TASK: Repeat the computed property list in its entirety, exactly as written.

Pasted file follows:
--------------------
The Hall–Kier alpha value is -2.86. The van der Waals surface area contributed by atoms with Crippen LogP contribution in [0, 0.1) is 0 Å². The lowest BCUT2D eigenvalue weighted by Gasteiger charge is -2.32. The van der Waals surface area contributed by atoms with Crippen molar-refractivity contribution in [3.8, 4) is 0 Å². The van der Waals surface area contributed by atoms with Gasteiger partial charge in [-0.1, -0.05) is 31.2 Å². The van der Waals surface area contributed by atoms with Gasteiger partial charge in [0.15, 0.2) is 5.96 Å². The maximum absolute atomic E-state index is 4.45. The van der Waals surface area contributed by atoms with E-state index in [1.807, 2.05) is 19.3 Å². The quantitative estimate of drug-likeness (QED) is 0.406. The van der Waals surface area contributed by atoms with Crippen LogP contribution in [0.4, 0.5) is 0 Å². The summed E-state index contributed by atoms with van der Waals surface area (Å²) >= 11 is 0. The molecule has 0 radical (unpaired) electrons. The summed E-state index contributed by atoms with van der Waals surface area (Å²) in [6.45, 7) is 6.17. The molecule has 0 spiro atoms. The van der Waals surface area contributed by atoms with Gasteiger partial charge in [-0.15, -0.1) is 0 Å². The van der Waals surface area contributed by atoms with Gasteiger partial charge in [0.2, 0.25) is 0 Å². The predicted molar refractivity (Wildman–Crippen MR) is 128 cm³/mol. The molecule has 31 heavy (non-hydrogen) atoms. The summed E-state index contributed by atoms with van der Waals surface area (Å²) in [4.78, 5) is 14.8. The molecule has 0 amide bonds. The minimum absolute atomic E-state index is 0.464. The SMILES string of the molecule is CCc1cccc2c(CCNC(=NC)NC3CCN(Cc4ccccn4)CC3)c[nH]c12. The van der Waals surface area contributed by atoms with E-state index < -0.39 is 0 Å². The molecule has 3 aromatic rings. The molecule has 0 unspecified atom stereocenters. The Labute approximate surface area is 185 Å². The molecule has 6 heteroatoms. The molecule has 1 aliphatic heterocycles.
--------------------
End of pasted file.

The Hall–Kier alpha value is -2.86. The van der Waals surface area contributed by atoms with Crippen LogP contribution in [0, 0.1) is 0 Å². The lowest BCUT2D eigenvalue weighted by Gasteiger charge is -2.32. The van der Waals surface area contributed by atoms with Crippen molar-refractivity contribution in [3.8, 4) is 0 Å². The van der Waals surface area contributed by atoms with Gasteiger partial charge in [-0.1, -0.05) is 31.2 Å². The van der Waals surface area contributed by atoms with Gasteiger partial charge in [0.15, 0.2) is 5.96 Å². The maximum absolute atomic E-state index is 4.45. The van der Waals surface area contributed by atoms with E-state index in [1.807, 2.05) is 19.3 Å². The quantitative estimate of drug-likeness (QED) is 0.406. The van der Waals surface area contributed by atoms with Crippen LogP contribution in [0.4, 0.5) is 0 Å². The summed E-state index contributed by atoms with van der Waals surface area (Å²) >= 11 is 0. The molecule has 0 radical (unpaired) electrons. The summed E-state index contributed by atoms with van der Waals surface area (Å²) in [6.45, 7) is 6.17. The molecule has 0 spiro atoms. The van der Waals surface area contributed by atoms with Gasteiger partial charge in [-0.15, -0.1) is 0 Å². The van der Waals surface area contributed by atoms with Gasteiger partial charge in [0.2, 0.25) is 0 Å². The predicted molar refractivity (Wildman–Crippen MR) is 128 cm³/mol. The molecule has 31 heavy (non-hydrogen) atoms. The summed E-state index contributed by atoms with van der Waals surface area (Å²) in [4.78, 5) is 14.8. The molecule has 0 amide bonds. The minimum absolute atomic E-state index is 0.464. The SMILES string of the molecule is CCc1cccc2c(CCNC(=NC)NC3CCN(Cc4ccccn4)CC3)c[nH]c12. The van der Waals surface area contributed by atoms with E-state index < -0.39 is 0 Å². The molecule has 3 aromatic rings. The molecule has 0 unspecified atom stereocenters. The Labute approximate surface area is 185 Å². The molecule has 6 heteroatoms. The molecule has 1 aliphatic heterocycles.